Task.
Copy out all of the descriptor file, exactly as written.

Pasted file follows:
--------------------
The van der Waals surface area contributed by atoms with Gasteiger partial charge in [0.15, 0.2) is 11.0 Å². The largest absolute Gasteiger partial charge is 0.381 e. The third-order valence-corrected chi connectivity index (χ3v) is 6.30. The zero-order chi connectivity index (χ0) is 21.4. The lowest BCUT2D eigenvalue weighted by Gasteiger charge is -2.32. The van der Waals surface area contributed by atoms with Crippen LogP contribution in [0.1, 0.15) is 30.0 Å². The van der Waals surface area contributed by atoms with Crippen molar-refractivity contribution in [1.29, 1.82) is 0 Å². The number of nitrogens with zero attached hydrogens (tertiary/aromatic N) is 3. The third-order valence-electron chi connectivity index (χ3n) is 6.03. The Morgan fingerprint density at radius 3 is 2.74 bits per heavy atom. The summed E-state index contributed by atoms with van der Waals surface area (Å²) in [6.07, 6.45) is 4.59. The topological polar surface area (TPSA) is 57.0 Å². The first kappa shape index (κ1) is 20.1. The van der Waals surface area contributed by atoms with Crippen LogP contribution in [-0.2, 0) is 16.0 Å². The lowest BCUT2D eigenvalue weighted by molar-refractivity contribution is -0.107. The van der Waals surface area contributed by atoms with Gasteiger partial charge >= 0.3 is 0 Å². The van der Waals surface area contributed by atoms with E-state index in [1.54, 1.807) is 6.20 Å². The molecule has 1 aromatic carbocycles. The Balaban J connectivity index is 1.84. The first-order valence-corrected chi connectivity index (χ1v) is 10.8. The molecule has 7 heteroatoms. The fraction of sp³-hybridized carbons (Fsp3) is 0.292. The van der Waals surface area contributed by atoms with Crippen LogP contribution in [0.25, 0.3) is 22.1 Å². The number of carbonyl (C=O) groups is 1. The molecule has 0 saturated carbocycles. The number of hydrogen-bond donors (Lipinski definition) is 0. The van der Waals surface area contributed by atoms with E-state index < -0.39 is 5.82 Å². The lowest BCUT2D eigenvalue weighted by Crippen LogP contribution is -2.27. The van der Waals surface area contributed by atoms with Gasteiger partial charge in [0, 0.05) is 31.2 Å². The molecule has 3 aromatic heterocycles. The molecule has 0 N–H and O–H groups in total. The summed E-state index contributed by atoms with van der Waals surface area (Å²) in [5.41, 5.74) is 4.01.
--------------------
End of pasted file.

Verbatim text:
The van der Waals surface area contributed by atoms with Gasteiger partial charge in [0.15, 0.2) is 11.0 Å². The largest absolute Gasteiger partial charge is 0.381 e. The third-order valence-corrected chi connectivity index (χ3v) is 6.30. The zero-order chi connectivity index (χ0) is 21.4. The lowest BCUT2D eigenvalue weighted by Gasteiger charge is -2.32. The van der Waals surface area contributed by atoms with Crippen LogP contribution in [0.1, 0.15) is 30.0 Å². The van der Waals surface area contributed by atoms with Crippen molar-refractivity contribution in [1.29, 1.82) is 0 Å². The number of nitrogens with zero attached hydrogens (tertiary/aromatic N) is 3. The third-order valence-electron chi connectivity index (χ3n) is 6.03. The Morgan fingerprint density at radius 3 is 2.74 bits per heavy atom. The summed E-state index contributed by atoms with van der Waals surface area (Å²) in [6.07, 6.45) is 4.59. The topological polar surface area (TPSA) is 57.0 Å². The first kappa shape index (κ1) is 20.1. The van der Waals surface area contributed by atoms with Crippen LogP contribution in [-0.2, 0) is 16.0 Å². The lowest BCUT2D eigenvalue weighted by molar-refractivity contribution is -0.107. The van der Waals surface area contributed by atoms with Gasteiger partial charge >= 0.3 is 0 Å². The van der Waals surface area contributed by atoms with E-state index in [1.54, 1.807) is 6.20 Å². The molecule has 1 aromatic carbocycles. The Balaban J connectivity index is 1.84. The first-order valence-corrected chi connectivity index (χ1v) is 10.8. The molecule has 7 heteroatoms. The fraction of sp³-hybridized carbons (Fsp3) is 0.292. The van der Waals surface area contributed by atoms with Crippen LogP contribution in [0.25, 0.3) is 22.1 Å². The number of carbonyl (C=O) groups is 1. The molecule has 0 saturated carbocycles. The number of hydrogen-bond donors (Lipinski definition) is 0. The van der Waals surface area contributed by atoms with E-state index < -0.39 is 5.82 Å². The lowest BCUT2D eigenvalue weighted by Crippen LogP contribution is -2.27. The van der Waals surface area contributed by atoms with Gasteiger partial charge in [0, 0.05) is 31.2 Å². The molecule has 3 aromatic heterocycles. The molecule has 0 N–H and O–H groups in total. The summed E-state index contributed by atoms with van der Waals surface area (Å²) in [5.41, 5.74) is 4.01.